Important Results on Tangents and Chords of Parabolas

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In the unit on circles, we derived some significant results:

Pair of tangents from \(({x_1},{y_1})\)


\({T^2}({x_1},{y_1}) = S(x,y)S({x_1},{y_1})\)

Chord of contact of the two tangents drawn from\(({x_1},{y_1})\)


\(T({x_1},{y_1}) = 0\)

Chord bisected at a given point \(({x_1},{y_1})\)


\(T({x_1},{y_1}) = S({x_1},{y_1})\)

In this section we’ll see that these results can be generalised to the parabola in the same forms !

Result - 1 : We first of all prove that two real and distinct tangents can be drawn from any external point to a given parabola. Let the parabola \({y^2} = 4ax\) and P(h, k) be an external point so that \({k^2} > 4ah.\)

The equation of any tangent to the parabola can be written as

\[y = mx + \frac{a}{m}\]

If this passes through (h, k), we have

\[\begin{align}& \qquad k = mh + \frac{a}{m}\\\\&\Rightarrow \quad h{m^2} - km + a = 0\end{align}\]

This quadratic obviously has two real and distinct values of m as roots since the discriminant, \({k^2} - 4ah,\) is positive.

This analysis also confirms the trivial result that from any point inside a parabola, no tangent can be drawn onto it.

Result - 2 Pair of tangents from P (h, k) : We wish to determine the joint equation of the pair of tangents drawn from an external point P (h, k) to the parabola \({y^2} = 4ax.\)

 The equation of any tangent to \({y^2} = 4ax\) can be written as \(\begin{align}y = mx + \frac{a}{m}\end{align}\)

If this passes through P(h, k), we must have

\[\begin{align}& \qquad k = mh + \frac{a}{m}\\\\&\Rightarrow \quad {m^2}h - km + a = 0\end{align}\]

Let \({m_1}\;\;\text{and}\;\;{m_2}\) be the two roots of this quadratic. Thus,

\[{m_1} + {m_2} = \frac{k}{h},\,\,{m_1}{m_2} = \frac{a}{h} \qquad \qquad\qquad\dots\left( 1 \right)\]

The joint equation can now be written as

\[\begin{align}& \qquad \left( {y - {m_1}x - \frac{a}{{{m_1}}}} \right)\left( {y - {m_2}x - \frac{a}{{{m_2}}}} \right) = 0\\\\&{y^2} + {m_1}{m_2}{x^2} - ({m_1} + {m_2})xy + a\left( {\frac{{{m_1}}}{{{m_2}}} + \frac{{{m_2}}}{{{m_1}}}} \right)x - \left( {\frac{a}{{{m_1}}} + \frac{a}{{{m_2}}}} \right)y + \frac{{{a^2}}}{{{m_1}{m_2}}} = 0\end{align}\]

All the coefficients can be expressed in terms of \(({m_1} + {m_2}) \,and \,({m_1}{m_2}).\) Thus, using (1), we obtain

\[\begin{align}& \qquad {y^2} + \frac{{a{x^2}}}{h} - \frac{{kxy}}{h} + \left( {\frac{{{k^2} - 2ah}}{h}} \right)x - ky + \frac{h}{a} = 0\\\\&\Rightarrow a{(x - h)^2} = (y - k)(xk - yh)\end{align}\]

This can be written as

\[({y^2} - 4ax)({k^2} - 4ah) = {\{ yk - 2a(x + h)\} ^2} \qquad\qquad\qquad \dots \left( 2 \right)\]

Now, if we denote \({{y}^{2}}-4ax\;\;\text{as }\;\;S(x,y)\text{ }and\text{ }yk-2a(x+h)\;\;\text{as }\;\text{ }T(h,k),\) this relation we obtained in (2) can be written concisely as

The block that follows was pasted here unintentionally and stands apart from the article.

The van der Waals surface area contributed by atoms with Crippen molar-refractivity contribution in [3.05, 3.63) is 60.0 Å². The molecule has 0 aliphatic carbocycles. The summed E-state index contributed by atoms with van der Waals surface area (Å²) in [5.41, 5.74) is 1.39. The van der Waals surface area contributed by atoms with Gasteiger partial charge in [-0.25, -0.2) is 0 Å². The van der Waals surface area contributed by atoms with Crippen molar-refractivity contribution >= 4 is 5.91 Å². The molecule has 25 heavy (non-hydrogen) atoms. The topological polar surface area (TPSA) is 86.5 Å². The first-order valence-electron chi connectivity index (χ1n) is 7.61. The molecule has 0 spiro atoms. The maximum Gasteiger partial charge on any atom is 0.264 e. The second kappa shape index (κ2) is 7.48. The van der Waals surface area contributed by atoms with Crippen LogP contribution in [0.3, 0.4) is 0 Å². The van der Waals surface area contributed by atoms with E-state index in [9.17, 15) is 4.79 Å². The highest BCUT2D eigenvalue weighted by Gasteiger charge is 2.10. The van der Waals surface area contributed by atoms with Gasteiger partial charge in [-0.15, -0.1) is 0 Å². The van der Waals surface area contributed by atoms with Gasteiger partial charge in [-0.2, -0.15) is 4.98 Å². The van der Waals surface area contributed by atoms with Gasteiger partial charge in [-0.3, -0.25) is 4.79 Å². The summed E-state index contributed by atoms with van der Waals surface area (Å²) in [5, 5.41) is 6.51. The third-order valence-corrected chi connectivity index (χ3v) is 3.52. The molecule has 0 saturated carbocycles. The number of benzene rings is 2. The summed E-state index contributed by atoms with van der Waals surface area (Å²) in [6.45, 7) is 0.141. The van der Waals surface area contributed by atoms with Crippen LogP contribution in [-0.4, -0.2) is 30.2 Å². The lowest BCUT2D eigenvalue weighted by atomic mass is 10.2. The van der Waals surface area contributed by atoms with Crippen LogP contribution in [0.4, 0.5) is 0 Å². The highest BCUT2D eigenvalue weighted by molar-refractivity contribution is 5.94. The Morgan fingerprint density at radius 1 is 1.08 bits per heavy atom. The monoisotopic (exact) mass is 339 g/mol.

\[S(x,y)S(h,k) = {(T(h,k))^2}\]

which is the same form as that of the circle. Thus, we can write the pair of tangents from (h, k) as

\[\fbox{\(\begin{array}{*{20}{c}} {{{(T(h,k))}^2} = S(x,y)S(h,k)} \end{array}\)}\]

which is sometimes more simply written as \({T^2} = S{S_1}.\)

Chord of contact from P(h, k): To evaluate the chord of contact from P(h, k) to the parabola \({y^2} = 4ax,\) we’ll follow the same approach as we did for circles. Let the tangents from P to the parabola touch it at \(A({x_1},{y_1})\;\; and\;\; B({x_2},{y_2}).\) We can, using the equation of tangent at a point, write the equations of both PA and PB as

\[\begin{align}&y{y_1} = 2a(x + {x_1})\\\\&y{y_2} = 2a(x + {x_2})\end{align}\]

Since both these lines pass through P(h, k), we have

\[\begin{align}&k{y_1} = 2a(h + {x_1}) \qquad \dots\left( 1 \right)\\\\&k{y_2} = 2a(h + {x_2}) \qquad \dots \left( 2 \right)\end{align}\]

Now comes the crucial step; from (1) and (2), we can conclude that both \(A({x_1},{y_1})\;and\;B({x_2},{y_2})\) satisfy the linear equation

\[ky = 2a(h + x)\]

which must then be what we are looking for: the chord of contact.

As in the case of circles, the equation to the chord of contact can be written concisely as

\[\fbox{\(\begin{array}{*{20}{c}} {T(h,k) = 0} \end{array}\)}\]

Chord bisected at (h, k) : Any line passing through (h, k) can be written as

\[y - k = m(x - h) \qquad \dots \left( 1 \right)\]

The intersection of this line with the parabola will, in general, give two points, say \(A({x_1},{y_1})\;and\;B({x_2},{y_2})\) The co-ordinates of A and B can be obtained by simultaneously solving the equation of this line with that of the parabola, i.e. \({y^2} = 4ax.\)


\[{(m(x - h) + k)^2} = 4ax\]

\[ \Rightarrow {m^2}x + (2m(k - mh) - 4a)x + {(k - mh)^2} = 0\]

The roots of this equation will be \({x_1}\;and\;{\rm{ }}{x_2}\) so that

\[{x_1} + {x_2} = \frac{{4a - 2m(k - mh)}}{{{m^2}}}\]

This must equal 2h, since h is the mid-point of A and B. Thus,

\[\begin{align}&\qquad \;2h = \frac{{4a - 2mk + 2{m^2}h}}{{{m^2}}}\\&\Rightarrow \quad m = \frac{{2a}}{k}\end{align}\]

Substituting this in (1), we get the required equation of the chord as

\[\begin{align}& \qquad \;\;y - k = \frac{{2a}}{k}(x - h)\\\\&\Rightarrow \quad yk - {k^2} = 2a(x - h)\end{align}\]

We write this as

\[yk - 2a(x + h) = {k^2} - 4ah\] because now this equation has the concise representation

\[\fbox{\(\begin{array}{*{20}{c}} {T(h,k) = S(h,k)} \end{array}\)},\]the same as in the case of circles.